Web lists-archives.com

Re: If Linux Is About Choice, Why Then ...

On Sun, Apr 9, 2017 at 7:20 PM,  <tomas@xxxxxxxxxx> wrote:
> Hash: SHA1
> On Sun, Apr 09, 2017 at 08:20:16AM +0900, Joel Rees wrote:
> [...]
>> There is no plus to a restricted declaration syntax except the walls
>> between the controlling service and the controlled services. In other
>> words, the minus of separation is the plus of separation.
> To be fair, there *is* a plus: with a restricted language, you can be
> sure that some properties of the whole system are maintained. It then
> becomes easier to reason about the whole behaviour. I think it becomes
> a tradeoff.

I think that was what I was trying to say, that the plus is also a
minus and you have to weigh it as a tradeoff.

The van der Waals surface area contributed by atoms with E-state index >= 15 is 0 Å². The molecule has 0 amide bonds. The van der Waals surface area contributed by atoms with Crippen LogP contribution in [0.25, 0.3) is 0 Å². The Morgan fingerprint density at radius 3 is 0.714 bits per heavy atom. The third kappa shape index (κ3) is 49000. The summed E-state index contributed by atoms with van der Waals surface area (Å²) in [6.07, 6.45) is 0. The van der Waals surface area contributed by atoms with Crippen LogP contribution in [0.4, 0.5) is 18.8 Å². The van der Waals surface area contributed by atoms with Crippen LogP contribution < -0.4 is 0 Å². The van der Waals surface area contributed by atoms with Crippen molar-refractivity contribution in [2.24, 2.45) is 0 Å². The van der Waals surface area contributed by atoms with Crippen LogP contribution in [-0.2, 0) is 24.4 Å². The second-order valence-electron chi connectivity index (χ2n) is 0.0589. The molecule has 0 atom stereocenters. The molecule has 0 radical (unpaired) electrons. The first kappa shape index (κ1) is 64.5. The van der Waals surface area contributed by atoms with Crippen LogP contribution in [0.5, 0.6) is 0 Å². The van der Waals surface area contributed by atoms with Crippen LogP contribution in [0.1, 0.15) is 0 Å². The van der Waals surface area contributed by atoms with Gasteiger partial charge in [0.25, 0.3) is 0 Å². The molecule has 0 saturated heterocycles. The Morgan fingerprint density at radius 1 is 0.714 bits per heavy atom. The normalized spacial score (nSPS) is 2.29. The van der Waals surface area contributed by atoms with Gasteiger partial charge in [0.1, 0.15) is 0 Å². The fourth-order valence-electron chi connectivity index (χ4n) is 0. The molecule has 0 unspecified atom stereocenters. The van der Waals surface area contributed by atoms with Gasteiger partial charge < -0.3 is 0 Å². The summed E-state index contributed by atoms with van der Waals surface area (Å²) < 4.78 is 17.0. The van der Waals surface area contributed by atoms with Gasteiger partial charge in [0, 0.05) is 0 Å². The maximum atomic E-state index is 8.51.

But you do have to understand, in the weighing, that the restrictions
are not a perfect wall.

Also, I was trying to refer to the restricted dependency declaration
language becoming infrastructure that allows management software to
reliably analyze the dependencies. That was what was not happening
when the shell itself was being used to declare (or search out) the

Assuming that the declaration language is sufficient, the plus side is
that once the declarations are made, the management tools can work on
the dependencies more or less directly.

The minus side includes the problems of new language and the question
of whether it is sufficient, and, as someone else said elsewhere, the
baggage that systemd brings along with the new language.

The language itself could be made independent of systemd, if the
systemd project would cooperate with that.

> regards
> - -- tomás
> Version: GnuPG v1.4.12 (GNU/Linux)
> nFAAnAm1/LMIznTSv84Lffg1/AI7319D
> =fNYy

Joel Rees

I'm imagining I'm a novelist:
More of my delusions: